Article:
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USCIS Confirms H-1B Cap Registration and Selection Process for FY2022 USCIS Confirms H-1B Cap Registration and Selection Process for FY2022

USCIS Confirms H-1B Cap Registration and Selection Process for FY2022

Employers who have made use of the H-1B visa category are very familiar with the rush of the H-1B cap season that culminates in new H-1B petitions filings beginning in April of any given year. In addition to the flurry of activity that traditionally precedes April filings, this year has also been highlighted by proposed changes to the H-1B program and some uncertainty about if or how those changes would be implemented. United States Citizenship and Immigration Services (USCIS) has now confirmed that the proposed changes have been delayed, which means that this year’s H-1B cap process will look largely the same as it did last year.

The H-1B visa classification is widely utilized by U.S. companies to sponsor foreign professionals in a wide variety of industries and specialty occupations, and it is often the only available option for temporary employment in the U.S. However, the visa is subject to an annual limit each fiscal year, and because more petitions are usually filed than there are H-1B visas available, USCIS has historically conducted a lottery to select petitions for processing. In prior years, that lottery has been subject to a random selection process, but a new rule proposed last fall and set to take effect next month would have replaced the random lottery with a wage-based selection process to reserve the limited H-1B visas for only the highest paying positions. That rule has now been delayed until December 31 and could see additional changes. At a minimum, it will not affect this year’s H-1B cap process, and the random lottery will still apply this year.

The H-1B visa category is the most common professional visa option and is also the most highly regulated. The category is only available for “specialty occupations,” defined as requiring theoretical and practical application of a body of highly specialized knowledge and a minimum of baccalaureate level education in a specific discipline. H-1B employers also have several obligations unique to this category, including notifying its U.S. workers of the intention to file an H-1B petition, making attestations regarding the working conditions of similarly employed individuals, and paying the H-1B worker a minimum prevailing wage for the offered position. A separate Department of Labor rule was also set to take effect in March that would have substantially increased the minimum salary requirements for H-1B workers, but that rule has now also been delayed.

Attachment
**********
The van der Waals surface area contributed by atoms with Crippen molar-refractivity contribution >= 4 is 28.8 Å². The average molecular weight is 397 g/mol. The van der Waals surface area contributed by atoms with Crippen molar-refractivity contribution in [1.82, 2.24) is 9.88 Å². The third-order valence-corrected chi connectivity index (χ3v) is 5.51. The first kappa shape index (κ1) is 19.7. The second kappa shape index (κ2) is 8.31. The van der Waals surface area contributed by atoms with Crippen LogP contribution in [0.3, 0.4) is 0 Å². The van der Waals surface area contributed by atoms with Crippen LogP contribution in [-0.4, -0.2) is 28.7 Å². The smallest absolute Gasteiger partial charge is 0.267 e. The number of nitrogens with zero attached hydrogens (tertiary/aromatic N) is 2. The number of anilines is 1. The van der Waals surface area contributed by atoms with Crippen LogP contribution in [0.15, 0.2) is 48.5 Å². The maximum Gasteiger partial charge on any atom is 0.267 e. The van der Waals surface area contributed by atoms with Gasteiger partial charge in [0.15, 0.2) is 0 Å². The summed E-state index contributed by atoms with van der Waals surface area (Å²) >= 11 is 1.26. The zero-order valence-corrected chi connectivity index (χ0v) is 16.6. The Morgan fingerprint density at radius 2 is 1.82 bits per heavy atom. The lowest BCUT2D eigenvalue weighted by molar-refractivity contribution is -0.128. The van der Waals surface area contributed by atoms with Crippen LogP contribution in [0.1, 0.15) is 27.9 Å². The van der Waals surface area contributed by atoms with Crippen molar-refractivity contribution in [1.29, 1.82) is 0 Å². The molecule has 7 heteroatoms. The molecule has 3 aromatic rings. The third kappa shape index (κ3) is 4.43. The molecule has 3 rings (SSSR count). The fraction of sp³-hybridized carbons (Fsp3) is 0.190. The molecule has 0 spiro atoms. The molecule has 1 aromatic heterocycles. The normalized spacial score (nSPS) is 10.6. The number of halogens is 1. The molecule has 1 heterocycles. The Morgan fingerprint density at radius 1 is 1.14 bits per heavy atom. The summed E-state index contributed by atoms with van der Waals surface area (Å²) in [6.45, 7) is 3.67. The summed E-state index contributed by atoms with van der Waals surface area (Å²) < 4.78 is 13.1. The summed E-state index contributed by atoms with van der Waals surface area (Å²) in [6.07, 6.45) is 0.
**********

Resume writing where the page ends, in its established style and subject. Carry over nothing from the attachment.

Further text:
Therefore, despite various proposed changes to the H-1B cap season, the process should feel familiar to employers this year. Specifically, employers must register electronically with USCIS between March 9, 2021 and March 25, 2021, and random selection will be made from those registrations. Only those employers whose registration(s) are selected will then be eligible to file complete H-1B petition(s) on behalf of the prospective employee(s) with USCIS beginning April 1. Employers will have 90 days to file those petitions. 

All employers seeking to sponsor cap-subject beneficiaries and their attorneys must create online accounts in order to submit registrations. Attorneys can begin preparing H-1B registrations when the window opens and must then provide access to employers to review and approve the registrations. Attorneys may then pay the required fees and submit the registrations.

USCIS intends to notify employers/attorneys of selection through the online system no later than March 31. Cases not selected initially will remain eligible for future selection if enough H-1B petitions are not received and approved to meet the annual limit. As was the case last year, no other filing option is anticipated, so the March deadlines remain critical for any employer seeking H-1B sponsorship.

Please contact Christl Glier, Jenifer Brown, or another member of the Ice Miller Immigration Practice to discuss your H-1B sponsorship or related immigration needs.

This publication is intended for general information purposes only and does not and is not intended to constitute legal advice. The reader should consult with legal counsel to determine how laws or decisions discussed herein apply to the reader’s specific circumstances.
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